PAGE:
quantities fluctuate; large shocks can have large effects on prices, employment, and exchange rates. (2) The best we can do currently is design institutions or arrangements that minimize the cost of adjusting to shocks. (3) Generally, central banks do not have superior information about real and nominal, permanent and transitory effects. Unless they have superior information about shocks and their effects through time, they cannot expect to stabilize exchange rates. (4) Agents of the central bank often mistake the temporary effect of central bank intervention, arising from the reluctance of speculators to bet against the momentary effects of intervention, for longer-term effects on the value of a currency.
Central bankers and governments have contributed to, and even created, high and variable inflation, low growth, and high unemployment by inappropriate policies during the past two decades. Their past mistakes do not give us reason to believe that they have information about prices, economic activity, interest rates, and other variables that permits them to stabilize exchange rates by means of coordinated efforts in the exchange market.
The time passed long ago when we should have shifted our focus from attempts to fine-tune prices, output, interest rates, and exchange rates to the more important problem of finding arrangements that reduce risks arising from shocks inherent in nature and resulting from social arrangements. The list of such arrangements begins with a monetary rule, adds a fiscal rule setting the maximum ratio of government spending to output or setting the anticipated growth of taxes and spending, and includes removal of remaining impediments to capital and to trade.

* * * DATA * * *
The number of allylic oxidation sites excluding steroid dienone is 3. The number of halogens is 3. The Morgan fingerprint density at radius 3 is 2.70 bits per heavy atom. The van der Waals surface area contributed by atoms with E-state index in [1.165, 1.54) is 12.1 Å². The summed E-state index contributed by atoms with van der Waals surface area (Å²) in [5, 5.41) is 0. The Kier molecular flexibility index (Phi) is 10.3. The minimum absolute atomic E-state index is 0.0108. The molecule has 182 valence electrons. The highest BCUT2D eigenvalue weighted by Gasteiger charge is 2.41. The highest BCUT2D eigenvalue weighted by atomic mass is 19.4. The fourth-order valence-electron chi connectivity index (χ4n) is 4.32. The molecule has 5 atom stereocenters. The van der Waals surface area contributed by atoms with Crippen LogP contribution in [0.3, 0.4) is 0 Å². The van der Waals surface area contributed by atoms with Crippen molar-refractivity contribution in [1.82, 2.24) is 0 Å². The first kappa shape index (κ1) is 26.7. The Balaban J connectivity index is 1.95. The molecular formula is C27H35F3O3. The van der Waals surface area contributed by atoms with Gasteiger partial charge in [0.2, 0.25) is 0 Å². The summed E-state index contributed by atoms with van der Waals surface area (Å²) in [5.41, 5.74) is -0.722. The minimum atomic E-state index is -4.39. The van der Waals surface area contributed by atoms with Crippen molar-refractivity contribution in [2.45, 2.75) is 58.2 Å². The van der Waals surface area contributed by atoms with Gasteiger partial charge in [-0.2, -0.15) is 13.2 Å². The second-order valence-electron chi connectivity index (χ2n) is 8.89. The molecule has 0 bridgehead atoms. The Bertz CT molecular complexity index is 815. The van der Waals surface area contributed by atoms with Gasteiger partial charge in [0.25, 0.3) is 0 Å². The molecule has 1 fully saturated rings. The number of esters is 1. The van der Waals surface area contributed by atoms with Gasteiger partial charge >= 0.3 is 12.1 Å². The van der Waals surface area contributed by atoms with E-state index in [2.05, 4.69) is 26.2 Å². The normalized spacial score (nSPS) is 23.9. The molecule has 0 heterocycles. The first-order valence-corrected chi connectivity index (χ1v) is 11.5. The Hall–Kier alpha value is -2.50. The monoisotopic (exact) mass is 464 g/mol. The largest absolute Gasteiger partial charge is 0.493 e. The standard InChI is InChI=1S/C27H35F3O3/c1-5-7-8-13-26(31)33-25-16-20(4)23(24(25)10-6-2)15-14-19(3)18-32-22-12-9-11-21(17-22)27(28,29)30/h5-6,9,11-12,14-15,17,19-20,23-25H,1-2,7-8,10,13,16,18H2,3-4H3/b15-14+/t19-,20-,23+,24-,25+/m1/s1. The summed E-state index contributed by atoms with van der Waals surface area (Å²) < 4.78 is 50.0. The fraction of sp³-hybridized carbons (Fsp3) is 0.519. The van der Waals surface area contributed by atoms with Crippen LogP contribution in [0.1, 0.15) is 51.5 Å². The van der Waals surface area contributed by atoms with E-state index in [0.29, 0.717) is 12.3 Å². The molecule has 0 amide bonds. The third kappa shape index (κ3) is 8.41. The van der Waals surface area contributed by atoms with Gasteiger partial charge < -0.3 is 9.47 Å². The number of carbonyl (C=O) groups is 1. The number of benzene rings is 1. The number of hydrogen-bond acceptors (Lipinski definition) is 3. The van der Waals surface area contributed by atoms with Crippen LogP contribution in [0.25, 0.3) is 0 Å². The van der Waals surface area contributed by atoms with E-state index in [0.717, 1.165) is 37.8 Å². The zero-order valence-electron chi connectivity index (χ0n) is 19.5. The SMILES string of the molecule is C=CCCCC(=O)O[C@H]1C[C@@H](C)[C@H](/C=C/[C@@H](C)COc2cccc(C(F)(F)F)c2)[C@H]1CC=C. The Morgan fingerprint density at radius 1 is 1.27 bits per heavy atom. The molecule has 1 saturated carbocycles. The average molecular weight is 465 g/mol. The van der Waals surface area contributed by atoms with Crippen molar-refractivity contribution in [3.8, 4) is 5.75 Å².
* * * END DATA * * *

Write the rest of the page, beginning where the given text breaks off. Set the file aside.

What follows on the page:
Policies of this kind establish procedures to which markets adapt. They eliminate the risks arising from destabilizing shifts in policy. Known procedures and credible preannounced policies permit the type of coordination, through the action of informed traders and speculators, that reduces variability in markets. Variability of exchange rates will be "low," however, under constant policies only if real shocks are small.
The perceived permanent values of the variables are obtained from the equations for the output market (A.1), the money market (A.2), the production function (A.3), and the belief that purchasing power parity holds for permanent values (A.4). The fact that the model is dichotomized removes permanent effects A unanticipated inflation on real variables.